Tasty treats help church, charity
Sister Marie Celine adjusts a tray of chocolates for sale at St. Roger Abbey French Gourmet Patisserie at Westfield Hawthorne Mall. | Michelle LaVigne ~ Sun-Times Media
Updated: December 12, 2012 4:23PM
VERNON HILLS — Being generous this holiday season can be sweeter than just giving change to the bell-ringing Santas.
St. Roger Abbey French Gourmet Patisserie opened in Westfield Hawthorne Mall, and the Chicago-area nuns bake for charity.
The store, located on the upper level outside Sears, offers a variety of ice cream, cookies, coffee, soup and pastries for shoppers who have an uncontrollable sweet tooth or simply need a break.
From beginning to end, the entire operation is done by nuns who belong to Fraternite Notre Dame, a church located at 502 North Central Ave., in Chicago.
Nuns cook the food at a kitchen in Marengo and drive an hour to the pastry shop in Vernon Hills every day. Nuns at the Chicago church manage the finances and allocate proceeds to missionary projects or local efforts with homeless people.
“We devoted our lives to God,” Sister Marie of the Gospel said. “We love what we do because we’re serving God through these needy people. We always say, ‘God loves the poor and anyone who helps them.’”
The church provides lunch to homeless people everyday, a food pantry every Wednesday and nuns or church founder Bishop John Marie routinely roam the streets to meet new people and learn of their needs.
On an individual basis, the church networks with its members or local businesses to help get jobs for the homeless. If someone gets an interview, the church will help get nicer clothes and a shower for that person.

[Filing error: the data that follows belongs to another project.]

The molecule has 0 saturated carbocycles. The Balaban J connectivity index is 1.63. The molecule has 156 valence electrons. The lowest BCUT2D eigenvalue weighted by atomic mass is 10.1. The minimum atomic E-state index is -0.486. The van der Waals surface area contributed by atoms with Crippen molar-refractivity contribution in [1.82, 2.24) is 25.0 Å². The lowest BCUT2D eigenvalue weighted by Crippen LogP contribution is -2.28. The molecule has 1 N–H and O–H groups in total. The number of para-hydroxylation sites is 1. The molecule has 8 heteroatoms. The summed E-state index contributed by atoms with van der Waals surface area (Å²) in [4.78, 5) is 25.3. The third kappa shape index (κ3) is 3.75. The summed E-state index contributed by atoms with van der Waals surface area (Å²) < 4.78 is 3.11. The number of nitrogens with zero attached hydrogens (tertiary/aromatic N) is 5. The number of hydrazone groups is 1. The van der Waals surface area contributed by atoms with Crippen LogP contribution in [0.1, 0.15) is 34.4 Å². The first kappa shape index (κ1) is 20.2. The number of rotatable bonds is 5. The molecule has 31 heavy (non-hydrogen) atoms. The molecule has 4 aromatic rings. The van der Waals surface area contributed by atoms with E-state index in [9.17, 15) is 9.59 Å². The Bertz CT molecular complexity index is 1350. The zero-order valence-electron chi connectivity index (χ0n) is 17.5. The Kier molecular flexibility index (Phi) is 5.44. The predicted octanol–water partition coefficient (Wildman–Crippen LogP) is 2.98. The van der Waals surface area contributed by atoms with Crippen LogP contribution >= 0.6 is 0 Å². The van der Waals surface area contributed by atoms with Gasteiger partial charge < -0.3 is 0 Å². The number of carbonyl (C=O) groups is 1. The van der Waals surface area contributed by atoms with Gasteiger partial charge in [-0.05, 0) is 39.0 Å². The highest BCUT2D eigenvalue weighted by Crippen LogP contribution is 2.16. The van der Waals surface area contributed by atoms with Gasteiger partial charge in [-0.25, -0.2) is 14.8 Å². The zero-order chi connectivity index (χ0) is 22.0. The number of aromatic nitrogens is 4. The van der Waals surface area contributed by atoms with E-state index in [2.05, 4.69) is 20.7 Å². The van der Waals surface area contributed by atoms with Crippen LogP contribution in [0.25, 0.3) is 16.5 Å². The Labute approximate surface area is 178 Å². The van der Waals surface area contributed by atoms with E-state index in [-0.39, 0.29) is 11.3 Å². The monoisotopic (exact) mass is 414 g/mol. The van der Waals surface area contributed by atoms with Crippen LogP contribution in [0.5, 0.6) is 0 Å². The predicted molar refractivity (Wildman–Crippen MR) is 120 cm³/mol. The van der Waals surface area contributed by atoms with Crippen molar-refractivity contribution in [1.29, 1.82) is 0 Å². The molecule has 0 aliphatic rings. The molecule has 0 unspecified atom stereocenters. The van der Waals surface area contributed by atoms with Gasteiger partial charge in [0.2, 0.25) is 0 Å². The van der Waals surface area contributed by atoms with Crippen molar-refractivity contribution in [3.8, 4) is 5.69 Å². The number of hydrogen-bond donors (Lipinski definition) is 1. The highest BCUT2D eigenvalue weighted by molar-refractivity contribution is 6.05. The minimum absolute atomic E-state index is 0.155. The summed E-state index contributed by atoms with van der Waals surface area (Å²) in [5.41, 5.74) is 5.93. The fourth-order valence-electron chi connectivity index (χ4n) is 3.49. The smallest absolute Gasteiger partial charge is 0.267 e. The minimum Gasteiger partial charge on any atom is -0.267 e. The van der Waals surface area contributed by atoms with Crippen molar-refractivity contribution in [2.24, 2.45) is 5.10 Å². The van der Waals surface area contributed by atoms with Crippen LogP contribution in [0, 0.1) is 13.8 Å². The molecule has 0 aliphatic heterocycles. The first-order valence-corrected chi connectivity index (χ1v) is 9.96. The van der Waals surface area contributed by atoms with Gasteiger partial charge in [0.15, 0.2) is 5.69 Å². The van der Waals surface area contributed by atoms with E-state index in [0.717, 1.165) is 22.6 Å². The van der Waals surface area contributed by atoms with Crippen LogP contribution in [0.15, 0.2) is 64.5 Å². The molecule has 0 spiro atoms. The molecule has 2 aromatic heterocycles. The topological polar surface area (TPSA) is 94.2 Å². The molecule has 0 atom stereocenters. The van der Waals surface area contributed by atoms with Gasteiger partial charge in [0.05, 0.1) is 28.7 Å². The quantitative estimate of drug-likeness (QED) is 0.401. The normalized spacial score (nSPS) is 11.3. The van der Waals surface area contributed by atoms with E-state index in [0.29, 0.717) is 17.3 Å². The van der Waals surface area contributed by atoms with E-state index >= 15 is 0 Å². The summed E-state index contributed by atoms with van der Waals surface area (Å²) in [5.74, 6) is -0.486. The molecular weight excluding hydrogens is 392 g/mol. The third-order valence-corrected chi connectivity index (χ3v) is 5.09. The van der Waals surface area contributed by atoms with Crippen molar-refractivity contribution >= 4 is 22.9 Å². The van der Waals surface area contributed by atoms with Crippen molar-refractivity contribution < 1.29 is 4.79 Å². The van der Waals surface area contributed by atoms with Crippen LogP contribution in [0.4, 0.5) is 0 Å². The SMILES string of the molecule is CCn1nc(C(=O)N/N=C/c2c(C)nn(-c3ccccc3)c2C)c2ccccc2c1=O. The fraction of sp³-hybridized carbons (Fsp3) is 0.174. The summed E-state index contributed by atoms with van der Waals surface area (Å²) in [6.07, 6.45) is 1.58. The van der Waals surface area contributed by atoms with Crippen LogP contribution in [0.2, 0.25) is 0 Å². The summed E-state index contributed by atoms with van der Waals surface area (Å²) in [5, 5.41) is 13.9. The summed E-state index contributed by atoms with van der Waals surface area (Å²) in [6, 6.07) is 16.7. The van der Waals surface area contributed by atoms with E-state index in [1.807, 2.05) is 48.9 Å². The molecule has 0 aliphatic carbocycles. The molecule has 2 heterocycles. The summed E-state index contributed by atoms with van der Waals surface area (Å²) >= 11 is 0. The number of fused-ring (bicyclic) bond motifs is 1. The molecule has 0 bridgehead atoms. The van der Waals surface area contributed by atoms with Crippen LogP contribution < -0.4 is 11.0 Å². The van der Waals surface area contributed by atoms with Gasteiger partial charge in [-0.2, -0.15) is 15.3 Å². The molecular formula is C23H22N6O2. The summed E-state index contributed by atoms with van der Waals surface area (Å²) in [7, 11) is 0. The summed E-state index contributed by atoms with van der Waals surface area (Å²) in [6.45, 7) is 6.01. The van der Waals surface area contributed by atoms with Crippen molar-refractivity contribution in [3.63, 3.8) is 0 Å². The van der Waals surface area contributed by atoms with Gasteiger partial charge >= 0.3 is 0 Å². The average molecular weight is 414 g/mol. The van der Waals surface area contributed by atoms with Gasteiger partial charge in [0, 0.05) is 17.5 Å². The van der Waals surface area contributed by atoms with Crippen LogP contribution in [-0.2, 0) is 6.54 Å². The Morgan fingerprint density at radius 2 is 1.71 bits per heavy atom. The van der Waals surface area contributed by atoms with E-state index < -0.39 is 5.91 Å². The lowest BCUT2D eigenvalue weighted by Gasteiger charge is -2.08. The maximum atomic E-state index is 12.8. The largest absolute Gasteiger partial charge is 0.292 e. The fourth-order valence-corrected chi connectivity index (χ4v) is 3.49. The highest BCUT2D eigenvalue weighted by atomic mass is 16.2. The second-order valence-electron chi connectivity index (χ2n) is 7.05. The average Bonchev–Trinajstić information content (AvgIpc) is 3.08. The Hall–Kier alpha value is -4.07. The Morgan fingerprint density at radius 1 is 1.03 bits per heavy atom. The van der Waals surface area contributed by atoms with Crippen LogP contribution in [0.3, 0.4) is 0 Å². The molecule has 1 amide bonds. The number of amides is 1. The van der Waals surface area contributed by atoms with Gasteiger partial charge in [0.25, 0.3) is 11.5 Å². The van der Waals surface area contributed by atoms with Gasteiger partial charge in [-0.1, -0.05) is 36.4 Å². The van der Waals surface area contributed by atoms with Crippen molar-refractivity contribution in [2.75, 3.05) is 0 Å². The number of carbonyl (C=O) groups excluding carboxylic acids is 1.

Earlier this year, a 40-year-old man came to the soup kitchen after hours and Sister Marie of the Gospel thought he needed emergency food. Instead, he said, “Thank you.” The man had just been hired for a job and was grateful for the two years worth of lunches.
“The homeless sometimes look mean, but they look that way because human emotions are painful when everything they had was lost,” Sister Marie of the Gospel said. “Having a constant in their lives makes a difference. For that man, lunch was one less thing standing in his way. When you have nothing, it takes a lot of time and energy to do even the simple things.”
Globally, nuns from Fraternite Notre Dame work in impoverished areas of Mongolia, Haiti and Niger.
Fraternite Notre Dame was founded in 1971 in France and opened a church in New York in 1990. The Chicago church opened in 1997, followed by a San Francisco church in 2003. The church has 50 nuns in Chicago and 150 worldwide.
Sister Marie Valerie said the pastry shop came to fruition a few years go because donations were no longer meeting the needs of their mission.
To get more visibility, St. Roger Abbey also became a member of the GLMV Chamber of Commerce.
Carol Levin, the chamber’s director of public relations and marketing, said St. Roger Abbey is one of several nonprofits members but the only one with a business model.
“Organizations like Lambs Farm and the American Cancer Society do events or try and attract people somewhere,” Levin said. “St. Roger Abbey is unique because they sought out a shopping demographic and delivered themselves by opening in a high-traffic area.”
The pastry shop is open from 9 a.m. to 9 p.m. Monday through Saturday and 10 a.m. to 6 p.m. on Sunday. Customers can order in bulk by calling 847-367-6077.